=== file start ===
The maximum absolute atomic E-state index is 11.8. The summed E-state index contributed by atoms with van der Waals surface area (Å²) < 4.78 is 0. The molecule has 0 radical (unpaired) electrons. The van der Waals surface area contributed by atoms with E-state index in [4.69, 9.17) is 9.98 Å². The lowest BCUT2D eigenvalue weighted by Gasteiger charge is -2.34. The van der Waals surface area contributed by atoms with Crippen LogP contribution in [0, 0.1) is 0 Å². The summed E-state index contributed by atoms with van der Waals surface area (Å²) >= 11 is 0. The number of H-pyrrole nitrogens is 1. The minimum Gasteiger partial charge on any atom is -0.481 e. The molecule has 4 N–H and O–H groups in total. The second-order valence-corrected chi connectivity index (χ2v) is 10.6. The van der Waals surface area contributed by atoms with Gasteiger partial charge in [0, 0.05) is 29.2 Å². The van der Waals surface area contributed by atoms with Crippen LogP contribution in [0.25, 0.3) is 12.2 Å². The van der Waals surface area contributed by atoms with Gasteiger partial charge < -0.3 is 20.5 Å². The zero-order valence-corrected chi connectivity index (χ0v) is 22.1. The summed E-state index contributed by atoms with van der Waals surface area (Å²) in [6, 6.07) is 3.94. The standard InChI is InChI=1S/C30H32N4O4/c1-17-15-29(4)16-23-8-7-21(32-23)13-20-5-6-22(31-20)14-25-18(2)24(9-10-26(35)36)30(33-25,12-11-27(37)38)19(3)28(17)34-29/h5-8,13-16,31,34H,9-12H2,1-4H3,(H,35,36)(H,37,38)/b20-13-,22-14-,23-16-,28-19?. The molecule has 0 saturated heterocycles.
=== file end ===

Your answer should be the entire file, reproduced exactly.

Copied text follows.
The maximum absolute atomic E-state index is 11.8. The summed E-state index contributed by atoms with van der Waals surface area (Å²) < 4.78 is 0. The molecule has 0 radical (unpaired) electrons. The van der Waals surface area contributed by atoms with E-state index in [4.69, 9.17) is 9.98 Å². The lowest BCUT2D eigenvalue weighted by Gasteiger charge is -2.34. The van der Waals surface area contributed by atoms with Crippen LogP contribution in [0, 0.1) is 0 Å². The summed E-state index contributed by atoms with van der Waals surface area (Å²) >= 11 is 0. The number of H-pyrrole nitrogens is 1. The minimum Gasteiger partial charge on any atom is -0.481 e. The molecule has 4 N–H and O–H groups in total. The second-order valence-corrected chi connectivity index (χ2v) is 10.6. The van der Waals surface area contributed by atoms with Gasteiger partial charge in [0, 0.05) is 29.2 Å². The van der Waals surface area contributed by atoms with Crippen LogP contribution in [0.25, 0.3) is 12.2 Å². The van der Waals surface area contributed by atoms with Gasteiger partial charge < -0.3 is 20.5 Å². The zero-order valence-corrected chi connectivity index (χ0v) is 22.1. The summed E-state index contributed by atoms with van der Waals surface area (Å²) in [6, 6.07) is 3.94. The standard InChI is InChI=1S/C30H32N4O4/c1-17-15-29(4)16-23-8-7-21(32-23)13-20-5-6-22(31-20)14-25-18(2)24(9-10-26(35)36)30(33-25,12-11-27(37)38)19(3)28(17)34-29/h5-8,13-16,31,34H,9-12H2,1-4H3,(H,35,36)(H,37,38)/b20-13-,22-14-,23-16-,28-19?. The molecule has 0 saturated heterocycles.